Gas-Dissolved Gas in Equilibrium
Gases are soluble in liquids. For a given pair of gas and liquid, solubility depends on temperature and pressure. For a given temperature and pressure, the solubility of a gas increases with the ease of liquefaction of the gas. For example, hydrogen and helium are much less soluble in water than carbon dioxide and ammonia. Dissolution of a gas in a liquid is generally an exothermic process. Consequently, the solubility of a gas decreases with increase in temperature. The effect of gaseous pressure on its solubility as given by Henry's law is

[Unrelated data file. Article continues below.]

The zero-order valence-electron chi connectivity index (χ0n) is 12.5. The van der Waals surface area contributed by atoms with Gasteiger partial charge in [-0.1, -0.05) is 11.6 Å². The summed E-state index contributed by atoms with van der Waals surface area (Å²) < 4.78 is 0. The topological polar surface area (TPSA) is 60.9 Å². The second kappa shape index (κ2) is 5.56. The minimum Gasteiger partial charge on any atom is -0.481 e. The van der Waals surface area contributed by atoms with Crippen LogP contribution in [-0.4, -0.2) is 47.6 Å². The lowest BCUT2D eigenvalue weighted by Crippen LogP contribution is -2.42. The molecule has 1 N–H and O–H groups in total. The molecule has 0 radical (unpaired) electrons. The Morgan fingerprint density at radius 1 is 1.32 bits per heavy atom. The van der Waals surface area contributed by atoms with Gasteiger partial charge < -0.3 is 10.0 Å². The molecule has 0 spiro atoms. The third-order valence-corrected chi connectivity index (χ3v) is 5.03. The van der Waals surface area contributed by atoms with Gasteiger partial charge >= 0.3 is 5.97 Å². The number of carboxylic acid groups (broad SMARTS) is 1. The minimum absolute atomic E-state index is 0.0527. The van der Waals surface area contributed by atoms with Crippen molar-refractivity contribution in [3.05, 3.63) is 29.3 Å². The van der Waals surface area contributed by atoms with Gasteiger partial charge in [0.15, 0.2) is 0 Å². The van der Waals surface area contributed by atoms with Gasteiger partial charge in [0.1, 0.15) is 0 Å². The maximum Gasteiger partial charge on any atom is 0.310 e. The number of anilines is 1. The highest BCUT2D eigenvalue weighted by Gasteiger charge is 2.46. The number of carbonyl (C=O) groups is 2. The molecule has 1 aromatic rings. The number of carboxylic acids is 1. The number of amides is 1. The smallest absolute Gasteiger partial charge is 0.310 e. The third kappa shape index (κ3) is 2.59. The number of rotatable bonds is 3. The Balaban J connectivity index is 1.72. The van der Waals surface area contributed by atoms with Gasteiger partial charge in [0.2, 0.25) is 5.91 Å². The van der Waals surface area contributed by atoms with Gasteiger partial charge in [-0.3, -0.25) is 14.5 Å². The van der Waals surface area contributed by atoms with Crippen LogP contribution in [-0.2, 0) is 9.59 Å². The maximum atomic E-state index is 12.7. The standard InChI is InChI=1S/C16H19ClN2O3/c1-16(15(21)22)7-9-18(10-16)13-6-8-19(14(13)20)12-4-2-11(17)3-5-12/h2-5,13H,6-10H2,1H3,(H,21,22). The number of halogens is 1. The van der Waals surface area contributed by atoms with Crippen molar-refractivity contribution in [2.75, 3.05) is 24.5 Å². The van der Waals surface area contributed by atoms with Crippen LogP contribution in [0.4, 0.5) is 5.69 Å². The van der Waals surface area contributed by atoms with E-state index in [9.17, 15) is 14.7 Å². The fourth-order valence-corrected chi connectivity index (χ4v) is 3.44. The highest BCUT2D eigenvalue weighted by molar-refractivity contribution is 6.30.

m p or m = kp
that is, at a given temperature, the mass of dissolved gas in a given volume of solvent is proportional to the pressure of the gas with which it is in equilibrium. There exists equilibrium between the gas in gaseous phase and the gas that has dissolved in the liquid phase, i.e.
Gas (gaseous phase) Gas (in liquid phase)